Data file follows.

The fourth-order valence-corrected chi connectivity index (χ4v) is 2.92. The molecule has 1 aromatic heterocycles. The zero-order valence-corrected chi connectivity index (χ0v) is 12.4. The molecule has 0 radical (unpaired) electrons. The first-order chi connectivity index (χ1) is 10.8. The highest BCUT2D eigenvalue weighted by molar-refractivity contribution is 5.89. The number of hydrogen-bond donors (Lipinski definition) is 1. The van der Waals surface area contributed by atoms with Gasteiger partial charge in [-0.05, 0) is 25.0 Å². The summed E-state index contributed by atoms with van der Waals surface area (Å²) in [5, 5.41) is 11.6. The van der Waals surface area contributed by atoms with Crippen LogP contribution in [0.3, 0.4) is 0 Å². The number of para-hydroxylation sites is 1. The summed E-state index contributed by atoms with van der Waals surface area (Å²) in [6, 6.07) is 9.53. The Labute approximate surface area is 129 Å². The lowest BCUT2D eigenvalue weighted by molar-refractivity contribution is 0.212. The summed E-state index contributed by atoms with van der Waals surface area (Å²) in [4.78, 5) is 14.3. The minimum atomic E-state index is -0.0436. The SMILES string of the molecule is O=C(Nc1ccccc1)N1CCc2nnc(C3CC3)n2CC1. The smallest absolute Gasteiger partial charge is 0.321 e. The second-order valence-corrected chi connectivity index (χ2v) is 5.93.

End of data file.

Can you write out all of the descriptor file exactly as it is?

The fourth-order valence-corrected chi connectivity index (χ4v) is 2.92. The molecule has 1 aromatic heterocycles. The zero-order valence-corrected chi connectivity index (χ0v) is 12.4. The molecule has 0 radical (unpaired) electrons. The first-order chi connectivity index (χ1) is 10.8. The highest BCUT2D eigenvalue weighted by molar-refractivity contribution is 5.89. The number of hydrogen-bond donors (Lipinski definition) is 1. The van der Waals surface area contributed by atoms with Gasteiger partial charge in [-0.05, 0) is 25.0 Å². The summed E-state index contributed by atoms with van der Waals surface area (Å²) in [5, 5.41) is 11.6. The van der Waals surface area contributed by atoms with Crippen LogP contribution in [0.3, 0.4) is 0 Å². The number of para-hydroxylation sites is 1. The summed E-state index contributed by atoms with van der Waals surface area (Å²) in [6, 6.07) is 9.53. The Labute approximate surface area is 129 Å². The lowest BCUT2D eigenvalue weighted by molar-refractivity contribution is 0.212. The summed E-state index contributed by atoms with van der Waals surface area (Å²) in [4.78, 5) is 14.3. The minimum atomic E-state index is -0.0436. The SMILES string of the molecule is O=C(Nc1ccccc1)N1CCc2nnc(C3CC3)n2CC1. The smallest absolute Gasteiger partial charge is 0.321 e. The second-order valence-corrected chi connectivity index (χ2v) is 5.93.